The Washington Mystics are one win away from returning to the WNBA Finals for the second year in a row after a 103-91 victory over the Las Vegas Aces in Game 2 of the semifinals from the Entertainment and Sports Arena. The game came just a couple hours after Elena Delle Donne was handed her 2019 MVP trophy by new commissioner Cathy Engelbert. Similar to the first game of the series it was a high scoring affair that saw arguably the two best teams in the WNBA trading heavyweight punches.
Even though Devin Booker might not like it in pickup games, it is almost common sense to double the best player on the floor and make somebody else beat you. Admittedly, the 30-year old has grown from her first MVP honors in 2015 with the Chicago Sky to understand that team success always trumps individual success. Delle Donne demonstrated that to the fullest extent on Thursday.
“I feel like when I first got it, my eyes were wide open and I was like, ‘Oh my gosh, this is the greatest thing ever!,’” Delle Donne said when accepting the MVP trophy pregame. “Not realizing that making my teammates better and trying to win championships is so much more than this. Somehow, when you do that, you play as a great team and you make everyone else around you better, it makes your job easier and somehow this trophy comes along with it sometimes.”
With the constant traps, switches, and double teams, Delle Donne struggled offensively relative to her usual lethal self. The MVP had 14 points on just 5-for-15 shooting from the field. The 97.4 percent free-throw shooter even missed one from the charity stripe, which she hasn’t done since August 8 (13 games ago). That did not concern head coach Mike Thibault at all because at the end of the day Delle Donne put first things first and that is winning no matter how well you do or do not play.
“Everything I do is just trying to be focused in the present moment and enjoying that because that’s truly all you can do,” Delle Donne said. “This honor is phenomenal, and I’m super humbled by it and proud, but next step is the game. We have to take everything one game at a time and one moment at a time. Our team, we love each other, so we want to enjoy every step of the way. This is one of those steps, but there’s so much more to accomplish and we all know that and have a focus for that. Just unfinished business.”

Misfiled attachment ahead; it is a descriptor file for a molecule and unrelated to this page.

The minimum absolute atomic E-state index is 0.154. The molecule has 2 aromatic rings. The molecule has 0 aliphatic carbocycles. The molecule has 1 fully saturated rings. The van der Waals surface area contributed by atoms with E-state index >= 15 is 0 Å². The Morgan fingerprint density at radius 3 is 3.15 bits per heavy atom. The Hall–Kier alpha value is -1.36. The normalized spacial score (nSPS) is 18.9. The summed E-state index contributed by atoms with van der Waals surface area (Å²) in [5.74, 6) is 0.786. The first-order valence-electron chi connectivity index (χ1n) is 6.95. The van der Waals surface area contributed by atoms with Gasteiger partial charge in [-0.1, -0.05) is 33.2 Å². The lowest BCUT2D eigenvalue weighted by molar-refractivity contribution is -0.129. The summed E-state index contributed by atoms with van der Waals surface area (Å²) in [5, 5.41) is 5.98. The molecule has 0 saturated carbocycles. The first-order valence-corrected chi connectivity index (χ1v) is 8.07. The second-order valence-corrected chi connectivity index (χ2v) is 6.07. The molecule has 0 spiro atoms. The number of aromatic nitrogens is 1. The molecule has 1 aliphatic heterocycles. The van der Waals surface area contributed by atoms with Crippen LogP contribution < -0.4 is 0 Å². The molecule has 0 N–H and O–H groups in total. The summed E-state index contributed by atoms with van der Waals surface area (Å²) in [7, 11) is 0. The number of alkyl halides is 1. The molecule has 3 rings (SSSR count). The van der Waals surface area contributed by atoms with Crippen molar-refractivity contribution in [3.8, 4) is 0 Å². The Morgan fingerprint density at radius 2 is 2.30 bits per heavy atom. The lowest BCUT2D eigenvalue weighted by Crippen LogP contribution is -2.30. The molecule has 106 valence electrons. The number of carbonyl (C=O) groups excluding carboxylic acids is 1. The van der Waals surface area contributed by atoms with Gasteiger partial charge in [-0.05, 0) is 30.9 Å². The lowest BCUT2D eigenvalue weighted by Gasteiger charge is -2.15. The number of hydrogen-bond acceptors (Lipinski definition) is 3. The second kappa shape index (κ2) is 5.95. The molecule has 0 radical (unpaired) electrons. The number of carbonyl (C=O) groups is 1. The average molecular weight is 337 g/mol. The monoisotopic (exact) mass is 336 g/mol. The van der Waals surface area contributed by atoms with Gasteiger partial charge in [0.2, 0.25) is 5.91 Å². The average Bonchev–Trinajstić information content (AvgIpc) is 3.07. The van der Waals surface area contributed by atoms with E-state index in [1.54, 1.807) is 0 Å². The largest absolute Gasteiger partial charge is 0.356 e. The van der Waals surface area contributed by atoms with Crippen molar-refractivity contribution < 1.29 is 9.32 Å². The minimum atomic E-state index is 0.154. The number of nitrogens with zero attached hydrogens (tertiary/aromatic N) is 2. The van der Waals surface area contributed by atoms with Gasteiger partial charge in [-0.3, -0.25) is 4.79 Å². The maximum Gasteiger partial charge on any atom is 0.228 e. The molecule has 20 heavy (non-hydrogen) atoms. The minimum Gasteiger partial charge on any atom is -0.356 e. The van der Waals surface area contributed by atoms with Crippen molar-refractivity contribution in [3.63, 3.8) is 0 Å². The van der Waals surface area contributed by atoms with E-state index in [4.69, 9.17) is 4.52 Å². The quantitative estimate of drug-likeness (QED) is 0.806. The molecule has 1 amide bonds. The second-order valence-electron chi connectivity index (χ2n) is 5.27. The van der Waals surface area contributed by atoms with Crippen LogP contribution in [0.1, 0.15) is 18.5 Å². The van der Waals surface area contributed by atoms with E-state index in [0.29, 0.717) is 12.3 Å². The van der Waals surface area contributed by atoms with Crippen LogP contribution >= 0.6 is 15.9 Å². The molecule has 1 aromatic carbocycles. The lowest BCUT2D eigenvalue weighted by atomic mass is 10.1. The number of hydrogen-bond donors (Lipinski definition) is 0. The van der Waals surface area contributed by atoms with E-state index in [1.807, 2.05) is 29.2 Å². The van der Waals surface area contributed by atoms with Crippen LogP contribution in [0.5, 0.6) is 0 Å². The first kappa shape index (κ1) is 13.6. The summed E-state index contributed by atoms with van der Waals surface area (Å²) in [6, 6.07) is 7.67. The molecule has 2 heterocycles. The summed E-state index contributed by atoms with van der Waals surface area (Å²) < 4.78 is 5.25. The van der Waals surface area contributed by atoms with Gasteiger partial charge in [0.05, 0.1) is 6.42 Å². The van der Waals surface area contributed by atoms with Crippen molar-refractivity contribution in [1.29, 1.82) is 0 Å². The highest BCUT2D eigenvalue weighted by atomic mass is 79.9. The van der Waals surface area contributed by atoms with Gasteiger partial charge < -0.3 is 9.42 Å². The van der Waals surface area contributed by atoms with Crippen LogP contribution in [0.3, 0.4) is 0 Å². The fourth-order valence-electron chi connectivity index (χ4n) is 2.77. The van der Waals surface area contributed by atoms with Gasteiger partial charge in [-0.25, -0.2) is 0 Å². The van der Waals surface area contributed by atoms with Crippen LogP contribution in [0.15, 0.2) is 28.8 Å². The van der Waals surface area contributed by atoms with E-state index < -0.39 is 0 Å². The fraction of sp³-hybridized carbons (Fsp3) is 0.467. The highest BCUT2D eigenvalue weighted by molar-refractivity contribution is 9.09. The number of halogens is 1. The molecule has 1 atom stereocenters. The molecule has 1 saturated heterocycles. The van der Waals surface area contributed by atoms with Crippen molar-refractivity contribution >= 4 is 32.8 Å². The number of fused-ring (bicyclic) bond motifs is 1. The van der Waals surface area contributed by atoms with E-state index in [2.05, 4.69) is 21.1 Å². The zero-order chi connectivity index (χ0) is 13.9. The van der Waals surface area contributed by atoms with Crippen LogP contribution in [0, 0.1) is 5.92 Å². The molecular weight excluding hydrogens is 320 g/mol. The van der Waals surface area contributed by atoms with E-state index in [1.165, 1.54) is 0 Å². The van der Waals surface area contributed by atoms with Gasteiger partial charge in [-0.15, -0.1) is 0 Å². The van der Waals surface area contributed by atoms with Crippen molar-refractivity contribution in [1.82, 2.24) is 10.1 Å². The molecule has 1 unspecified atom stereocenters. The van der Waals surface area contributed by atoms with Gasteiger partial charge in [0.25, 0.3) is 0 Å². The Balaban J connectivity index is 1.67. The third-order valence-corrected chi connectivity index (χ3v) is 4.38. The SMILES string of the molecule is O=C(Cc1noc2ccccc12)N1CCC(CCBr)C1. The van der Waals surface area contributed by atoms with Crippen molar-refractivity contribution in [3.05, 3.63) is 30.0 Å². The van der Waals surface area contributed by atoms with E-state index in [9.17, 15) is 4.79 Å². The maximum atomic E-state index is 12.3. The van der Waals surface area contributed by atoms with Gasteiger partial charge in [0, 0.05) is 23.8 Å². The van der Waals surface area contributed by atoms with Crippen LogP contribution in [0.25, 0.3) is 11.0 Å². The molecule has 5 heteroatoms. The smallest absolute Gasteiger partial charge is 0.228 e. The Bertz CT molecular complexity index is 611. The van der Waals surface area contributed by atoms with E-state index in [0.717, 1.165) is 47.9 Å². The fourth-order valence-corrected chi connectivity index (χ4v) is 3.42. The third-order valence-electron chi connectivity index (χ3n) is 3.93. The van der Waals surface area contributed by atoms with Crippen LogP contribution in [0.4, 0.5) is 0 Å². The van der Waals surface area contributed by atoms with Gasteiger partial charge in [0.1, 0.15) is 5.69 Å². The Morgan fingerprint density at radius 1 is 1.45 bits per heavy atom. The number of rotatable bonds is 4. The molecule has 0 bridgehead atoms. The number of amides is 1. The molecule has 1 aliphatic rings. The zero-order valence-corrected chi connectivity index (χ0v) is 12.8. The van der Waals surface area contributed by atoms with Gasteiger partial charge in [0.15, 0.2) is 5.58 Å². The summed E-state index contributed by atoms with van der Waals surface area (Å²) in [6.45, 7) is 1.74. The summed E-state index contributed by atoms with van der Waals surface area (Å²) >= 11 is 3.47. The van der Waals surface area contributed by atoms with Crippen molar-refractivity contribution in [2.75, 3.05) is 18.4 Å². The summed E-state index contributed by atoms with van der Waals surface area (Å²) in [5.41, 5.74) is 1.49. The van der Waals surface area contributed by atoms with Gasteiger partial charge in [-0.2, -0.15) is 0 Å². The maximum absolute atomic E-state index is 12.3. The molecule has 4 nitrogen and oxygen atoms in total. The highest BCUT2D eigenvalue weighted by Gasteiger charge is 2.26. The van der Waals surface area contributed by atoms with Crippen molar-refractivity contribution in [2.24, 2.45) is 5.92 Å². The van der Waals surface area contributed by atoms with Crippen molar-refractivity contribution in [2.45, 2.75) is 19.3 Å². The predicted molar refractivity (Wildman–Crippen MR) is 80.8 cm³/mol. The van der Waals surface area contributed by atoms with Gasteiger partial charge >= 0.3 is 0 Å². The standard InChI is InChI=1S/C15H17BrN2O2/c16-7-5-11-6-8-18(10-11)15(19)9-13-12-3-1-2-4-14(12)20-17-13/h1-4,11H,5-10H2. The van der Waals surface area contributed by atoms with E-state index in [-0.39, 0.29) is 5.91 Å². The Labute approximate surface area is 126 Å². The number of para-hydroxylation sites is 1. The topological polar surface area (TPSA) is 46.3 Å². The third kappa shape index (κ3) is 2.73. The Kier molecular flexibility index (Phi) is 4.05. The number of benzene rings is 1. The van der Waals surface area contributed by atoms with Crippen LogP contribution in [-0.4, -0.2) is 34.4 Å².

Thibault has shortened his rotation, which is not to be unexpected in the playoffs, especially in a 40-minute game. Only seven players played more than four minutes, but each of those players made a significant impact on the game. Ariel Atkins only played 15 minutes but she played hard and scrappy defense to take valuable seconds off the Aces’ shot clock every possession. Aerial Powers chipped in 10 points off the bench in just 16 minutes, while Kristi Toliver also had 10 points and a game-high +21 rating including a dagger three-pointer.
Because of Toliver’s limited mobility, as she continues to recover from a right knee contusion and slight MCL strain, Natasha Cloud has been forced into a primary point guard role for essentially the first time in her career. You would not be able to tell by the way she played on Thursday dropping off 11 assists, tying a career-high, to go along with an easy 18 points. Center LaToya Sanders who everyone in the locker room agrees is the glue that holds the Mystics together had an impressive game on both ends of the court. Sure, Liz Cambage had 23 points, but it could have been more without Sanders’ effort. More impressively, Sanders was giving it right back to Cambage on the other end of the court as she drained jumper after jumper to accumulate 17 points on 7-for-10 shooting.